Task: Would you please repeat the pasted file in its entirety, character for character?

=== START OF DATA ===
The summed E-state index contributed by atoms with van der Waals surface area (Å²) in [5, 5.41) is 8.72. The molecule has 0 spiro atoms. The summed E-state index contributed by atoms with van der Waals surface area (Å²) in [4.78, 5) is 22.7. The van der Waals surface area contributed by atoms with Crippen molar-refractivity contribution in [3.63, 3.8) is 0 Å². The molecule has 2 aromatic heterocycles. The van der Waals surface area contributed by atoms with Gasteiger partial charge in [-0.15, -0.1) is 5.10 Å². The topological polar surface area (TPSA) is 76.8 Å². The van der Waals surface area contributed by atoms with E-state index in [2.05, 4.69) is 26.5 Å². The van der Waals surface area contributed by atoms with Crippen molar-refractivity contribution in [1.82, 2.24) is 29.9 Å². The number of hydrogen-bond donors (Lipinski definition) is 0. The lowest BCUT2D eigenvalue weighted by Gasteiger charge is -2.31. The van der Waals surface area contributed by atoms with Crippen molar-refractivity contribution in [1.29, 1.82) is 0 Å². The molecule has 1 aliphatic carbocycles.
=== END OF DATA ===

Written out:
The summed E-state index contributed by atoms with van der Waals surface area (Å²) in [5, 5.41) is 8.72. The molecule has 0 spiro atoms. The summed E-state index contributed by atoms with van der Waals surface area (Å²) in [4.78, 5) is 22.7. The van der Waals surface area contributed by atoms with Crippen molar-refractivity contribution in [3.63, 3.8) is 0 Å². The molecule has 2 aromatic heterocycles. The van der Waals surface area contributed by atoms with Gasteiger partial charge in [-0.15, -0.1) is 5.10 Å². The topological polar surface area (TPSA) is 76.8 Å². The van der Waals surface area contributed by atoms with E-state index in [2.05, 4.69) is 26.5 Å². The van der Waals surface area contributed by atoms with Crippen molar-refractivity contribution in [1.82, 2.24) is 29.9 Å². The number of hydrogen-bond donors (Lipinski definition) is 0. The lowest BCUT2D eigenvalue weighted by Gasteiger charge is -2.31. The van der Waals surface area contributed by atoms with Crippen molar-refractivity contribution in [1.29, 1.82) is 0 Å². The molecule has 1 aliphatic carbocycles.